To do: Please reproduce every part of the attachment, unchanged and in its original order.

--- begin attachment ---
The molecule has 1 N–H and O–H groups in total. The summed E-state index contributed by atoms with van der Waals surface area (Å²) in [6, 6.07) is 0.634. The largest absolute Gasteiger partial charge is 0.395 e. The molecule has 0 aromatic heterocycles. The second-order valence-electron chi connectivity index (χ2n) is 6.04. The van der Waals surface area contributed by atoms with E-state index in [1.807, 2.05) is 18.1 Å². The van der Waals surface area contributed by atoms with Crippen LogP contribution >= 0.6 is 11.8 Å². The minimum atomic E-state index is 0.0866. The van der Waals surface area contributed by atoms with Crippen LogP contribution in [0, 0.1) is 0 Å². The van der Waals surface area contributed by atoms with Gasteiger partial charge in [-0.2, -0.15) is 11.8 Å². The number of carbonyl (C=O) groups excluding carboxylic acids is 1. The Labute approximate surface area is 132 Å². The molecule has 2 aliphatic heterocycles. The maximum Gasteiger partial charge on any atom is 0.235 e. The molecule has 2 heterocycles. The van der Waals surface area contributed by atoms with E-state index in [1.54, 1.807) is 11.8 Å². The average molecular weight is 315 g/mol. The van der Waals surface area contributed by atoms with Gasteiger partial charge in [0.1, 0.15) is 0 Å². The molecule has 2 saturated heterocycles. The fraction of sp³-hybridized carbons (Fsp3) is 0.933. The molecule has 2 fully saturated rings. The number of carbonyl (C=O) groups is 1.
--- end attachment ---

The molecule has 1 N–H and O–H groups in total. The summed E-state index contributed by atoms with van der Waals surface area (Å²) in [6, 6.07) is 0.634. The largest absolute Gasteiger partial charge is 0.395 e. The molecule has 0 aromatic heterocycles. The second-order valence-electron chi connectivity index (χ2n) is 6.04. The van der Waals surface area contributed by atoms with E-state index in [1.807, 2.05) is 18.1 Å². The van der Waals surface area contributed by atoms with Crippen LogP contribution >= 0.6 is 11.8 Å². The minimum atomic E-state index is 0.0866. The van der Waals surface area contributed by atoms with Crippen LogP contribution in [0, 0.1) is 0 Å². The van der Waals surface area contributed by atoms with Gasteiger partial charge in [-0.2, -0.15) is 11.8 Å². The number of carbonyl (C=O) groups excluding carboxylic acids is 1. The Labute approximate surface area is 132 Å². The molecule has 2 aliphatic heterocycles. The maximum Gasteiger partial charge on any atom is 0.235 e. The molecule has 2 heterocycles. The van der Waals surface area contributed by atoms with E-state index in [1.54, 1.807) is 11.8 Å². The average molecular weight is 315 g/mol. The van der Waals surface area contributed by atoms with Gasteiger partial charge in [0.1, 0.15) is 0 Å². The molecule has 2 saturated heterocycles. The fraction of sp³-hybridized carbons (Fsp3) is 0.933. The molecule has 2 fully saturated rings. The number of carbonyl (C=O) groups is 1.